Judge calls on Ancient Order of Hibernians to get involved in immigration reform
Leader in 1965 fight says need was never more urgent to help young Irish
Judge John Collins, a retired Bronx-based Supreme Court judge in New York State and leader in the fight to change the 1965 Immigration law which essentially barred the Irish from the U.S., has called on the new generation of Ancient Order of Hibernian leaders to get involved.
Speaking at a St. Patrick’s AOH Division 5 event in new York where he was a guest of honor, Collins called on the AOH leadership to become deeply involved in the latest moves for comprehensive reform.
He stated, “Shortly, indeed very shortly the Congress and the President will take up the issue of immigration and undocumented individuals.
“That issue now is far different that it was forty years ago when I spoke before Congressional Committees and it is important that the AOH be concerned with it. The national AOH leaders need to be in contact with the legislators and determine what is possible and what is not and what the Irish should be looking for.
“You as individual members can keep the pressure on those national AOH leaders. Only 311 Irishmen and women were able to receive documented immigrant visas in 2011.
“We are no better than any other nationality but we do have some bragging rights and we deserve a fair shake.
“So what must the AOH say to Congress and Why? 40 years ago, the former National Chaplain of the AOH, a Carmelite priest from St. Simon Stock Parish, Fr. Donal O'Callaghan spoke to Congress about the Irish contribution to labor, politics, and the Church, but the first part of his remarks set the tone. He said in part-
“We ask you to look at the record. We are not Johnny come latelies. We have been here from the beginning. We were with Washington at Lexington and Concord and suffered through Valley Forge. When Benjamin Franklin addressed the Irish Parliament, he said that the Irish people were with us to a man. General Washington Parke Curtis said, -Up to the coming of the French, Ireland had furnished in the ratio of 100 to one of every nation whatever.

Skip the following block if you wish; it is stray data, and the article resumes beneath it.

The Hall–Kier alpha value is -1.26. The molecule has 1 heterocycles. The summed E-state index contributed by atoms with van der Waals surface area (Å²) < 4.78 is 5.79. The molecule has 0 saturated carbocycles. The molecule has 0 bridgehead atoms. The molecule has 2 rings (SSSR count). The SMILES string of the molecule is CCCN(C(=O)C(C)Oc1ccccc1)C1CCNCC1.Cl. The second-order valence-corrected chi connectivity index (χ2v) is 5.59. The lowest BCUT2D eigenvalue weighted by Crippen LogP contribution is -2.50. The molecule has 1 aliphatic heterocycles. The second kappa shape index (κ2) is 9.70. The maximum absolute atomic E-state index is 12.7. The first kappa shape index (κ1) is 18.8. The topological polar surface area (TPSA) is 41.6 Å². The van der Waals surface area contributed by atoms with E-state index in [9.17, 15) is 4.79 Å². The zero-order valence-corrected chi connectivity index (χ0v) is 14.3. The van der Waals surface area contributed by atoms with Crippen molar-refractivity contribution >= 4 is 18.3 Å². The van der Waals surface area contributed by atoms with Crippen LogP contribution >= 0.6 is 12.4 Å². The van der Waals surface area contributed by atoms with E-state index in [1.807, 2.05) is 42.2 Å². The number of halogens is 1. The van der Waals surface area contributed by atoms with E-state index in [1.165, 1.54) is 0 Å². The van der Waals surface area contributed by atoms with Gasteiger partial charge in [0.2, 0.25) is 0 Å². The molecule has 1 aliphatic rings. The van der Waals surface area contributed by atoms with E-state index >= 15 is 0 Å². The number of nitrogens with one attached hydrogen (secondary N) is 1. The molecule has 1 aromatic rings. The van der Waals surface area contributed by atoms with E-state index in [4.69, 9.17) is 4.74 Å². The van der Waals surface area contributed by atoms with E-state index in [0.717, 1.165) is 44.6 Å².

“In the war of 1812, the only great victory was won by a son of Irish immigrants, Andrew Jackson.
“Two thousand native born Irish fought under General Winfield Scott in the war against Mexico. One half of General Taylor's Army were Irishmen.
“In the War between the states whole Divisions of the Ancient Order of Hibernians went off to fight for the Union. 300,000 Irish born men wore the uniform of Blue and 150,000 died for the Union cause.
“In the First World War, when General Pershing crossed the Rhine, he came upon a regimental flag that couldn't stand straight because it had so many campaign ribbons on it. He asked an aide for the name of the regiment. Told it was the 69th of New York, he said, I should have known.
“WWII gave us the names of Colin Kelly, Admiral Callaghan and Father Joseph O'Callaghan, the first minister of religion ever to receive the Congressional Medal of Honor.
“Under our present laws, many of these individuals and their ancestors would never have been admitted here. How can we sum up the record. We can do it no better, than by quoting John Boyle O'Reilly, Editor of the Boston Pilot.
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